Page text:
Mean BMI 29.3–31.8.

Interventions: Financial incentives in behavioral obesity treatments with minimum 1 year follow-up.
Incentives in form of cash or cash from participants’ deposited money.
Maximum reward 0.2% of personal disposable income to 10,2%, median at 1.2%
Weight change, WMD
No significant effect
12 months, n=5 studies:
–0.4 kg (95% CI, –1.6 to 0.8 kg)
18 months, n=2 studies:
–0.7 kg (95% CI, –2.5 to 1.1 kg)
30 months, n=1 study:
1.1 kg (95% CI, –1.3 to 3.4)
Weight change for incentives less than 1.2% of PDI, WMD
12 months n=3 studies:
0.0 kg (95% CI, –1.5 to 1.6 kg)
Weight change for incentives above 1.2% of PDI, WMD
12 months, n=2 studies:
–1.1 kg (95% CI, –3.1 to 0.9 kg)
18 months, n=1 study:
–0.7 kg (95% CI, –2.5 to 1.1 kg)
Authors' conclusion:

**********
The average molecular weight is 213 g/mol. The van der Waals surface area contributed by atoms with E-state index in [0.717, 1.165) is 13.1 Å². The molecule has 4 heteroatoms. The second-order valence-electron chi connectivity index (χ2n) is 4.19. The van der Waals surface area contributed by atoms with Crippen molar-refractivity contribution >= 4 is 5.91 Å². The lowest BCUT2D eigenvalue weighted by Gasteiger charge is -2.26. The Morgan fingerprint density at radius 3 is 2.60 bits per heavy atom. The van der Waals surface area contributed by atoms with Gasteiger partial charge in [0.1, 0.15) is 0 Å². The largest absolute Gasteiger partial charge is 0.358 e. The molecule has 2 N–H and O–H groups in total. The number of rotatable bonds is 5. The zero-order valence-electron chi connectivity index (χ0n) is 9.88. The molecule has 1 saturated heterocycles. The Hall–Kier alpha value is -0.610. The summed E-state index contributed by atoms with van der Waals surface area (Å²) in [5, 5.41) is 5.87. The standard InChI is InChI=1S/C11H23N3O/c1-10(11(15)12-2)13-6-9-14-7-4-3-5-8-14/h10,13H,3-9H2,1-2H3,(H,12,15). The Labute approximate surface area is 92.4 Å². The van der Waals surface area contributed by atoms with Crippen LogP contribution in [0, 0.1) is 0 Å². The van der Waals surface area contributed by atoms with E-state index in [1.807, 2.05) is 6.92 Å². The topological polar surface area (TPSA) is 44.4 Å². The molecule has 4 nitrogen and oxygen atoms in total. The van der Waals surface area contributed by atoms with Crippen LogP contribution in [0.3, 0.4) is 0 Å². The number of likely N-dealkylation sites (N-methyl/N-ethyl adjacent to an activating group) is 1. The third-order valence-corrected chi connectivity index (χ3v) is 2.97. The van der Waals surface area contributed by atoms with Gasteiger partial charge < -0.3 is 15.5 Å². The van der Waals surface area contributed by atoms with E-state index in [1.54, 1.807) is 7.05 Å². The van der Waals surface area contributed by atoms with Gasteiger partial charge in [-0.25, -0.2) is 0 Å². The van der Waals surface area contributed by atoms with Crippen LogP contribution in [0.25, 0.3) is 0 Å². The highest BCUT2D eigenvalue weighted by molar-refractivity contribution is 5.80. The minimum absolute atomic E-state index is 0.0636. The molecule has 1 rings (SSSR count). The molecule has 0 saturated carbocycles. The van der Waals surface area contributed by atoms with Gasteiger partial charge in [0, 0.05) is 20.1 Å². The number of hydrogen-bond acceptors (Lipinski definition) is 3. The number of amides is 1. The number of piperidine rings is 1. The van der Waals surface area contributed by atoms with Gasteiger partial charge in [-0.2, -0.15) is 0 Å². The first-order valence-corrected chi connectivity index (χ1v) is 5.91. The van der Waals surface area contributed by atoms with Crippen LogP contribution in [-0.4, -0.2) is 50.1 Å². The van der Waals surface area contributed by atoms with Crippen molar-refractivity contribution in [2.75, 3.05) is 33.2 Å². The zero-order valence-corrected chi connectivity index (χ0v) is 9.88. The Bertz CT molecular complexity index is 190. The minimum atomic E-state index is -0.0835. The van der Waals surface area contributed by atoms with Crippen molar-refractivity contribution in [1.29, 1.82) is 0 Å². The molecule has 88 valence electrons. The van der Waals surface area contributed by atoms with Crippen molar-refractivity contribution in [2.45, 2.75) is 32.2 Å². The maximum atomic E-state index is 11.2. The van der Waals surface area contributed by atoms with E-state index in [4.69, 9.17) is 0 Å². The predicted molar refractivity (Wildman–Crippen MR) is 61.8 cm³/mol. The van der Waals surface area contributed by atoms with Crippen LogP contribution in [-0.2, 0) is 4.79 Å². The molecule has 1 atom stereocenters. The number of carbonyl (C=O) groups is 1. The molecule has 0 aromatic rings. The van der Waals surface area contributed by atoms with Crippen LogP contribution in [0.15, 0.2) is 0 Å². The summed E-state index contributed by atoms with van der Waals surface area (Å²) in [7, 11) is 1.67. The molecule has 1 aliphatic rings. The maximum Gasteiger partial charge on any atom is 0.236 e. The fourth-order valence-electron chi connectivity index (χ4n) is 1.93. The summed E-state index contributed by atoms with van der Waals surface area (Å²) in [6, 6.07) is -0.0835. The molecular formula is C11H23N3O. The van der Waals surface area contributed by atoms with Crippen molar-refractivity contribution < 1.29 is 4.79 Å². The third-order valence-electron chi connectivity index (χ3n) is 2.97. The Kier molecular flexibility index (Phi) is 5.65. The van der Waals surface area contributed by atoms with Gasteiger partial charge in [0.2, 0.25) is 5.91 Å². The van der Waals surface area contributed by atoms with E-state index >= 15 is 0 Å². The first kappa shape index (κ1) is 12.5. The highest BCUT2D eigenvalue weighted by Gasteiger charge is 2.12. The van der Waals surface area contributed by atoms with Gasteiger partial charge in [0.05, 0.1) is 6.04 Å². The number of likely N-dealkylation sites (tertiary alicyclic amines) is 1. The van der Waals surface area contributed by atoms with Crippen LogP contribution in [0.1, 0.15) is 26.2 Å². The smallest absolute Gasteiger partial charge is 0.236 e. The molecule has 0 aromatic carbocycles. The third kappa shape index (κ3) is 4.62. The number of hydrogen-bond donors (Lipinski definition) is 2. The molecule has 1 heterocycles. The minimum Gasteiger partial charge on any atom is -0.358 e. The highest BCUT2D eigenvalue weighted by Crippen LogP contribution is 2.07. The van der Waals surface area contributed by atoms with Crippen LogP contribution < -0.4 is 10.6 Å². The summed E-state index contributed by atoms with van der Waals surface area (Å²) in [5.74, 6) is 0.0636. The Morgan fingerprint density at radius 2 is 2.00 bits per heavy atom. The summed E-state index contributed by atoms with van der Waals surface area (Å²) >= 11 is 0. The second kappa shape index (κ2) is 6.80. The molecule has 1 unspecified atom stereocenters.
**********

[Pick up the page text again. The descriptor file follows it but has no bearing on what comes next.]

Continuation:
“Results from meta‐analysis showed no significant effect of use of financial incentives on weight loss or maintenance at 12 months and 18 months. Further sub‐analysis by mode of delivery and amount of incentives although also non‐statistically significant were suggestive of very weak trends in favour of use of amounts greater than 1.2% personal disposable income, rewards for behaviour change rather than for weight, rewards based on group performance rather than for individual performance and rewards delivered by non‐psychologists rather than delivered by psychologists.”
Notley et al 2019 [5]
Domain: Smoking
Studies: 43 RCTs or cluster RCTs
Setting:
33 mixed population studies; 10 studies on pregnant women
Risk of bias:
8 studies were judged as low risk of bias, and 10 to be at high risk of bias, with the rest at unclear risk.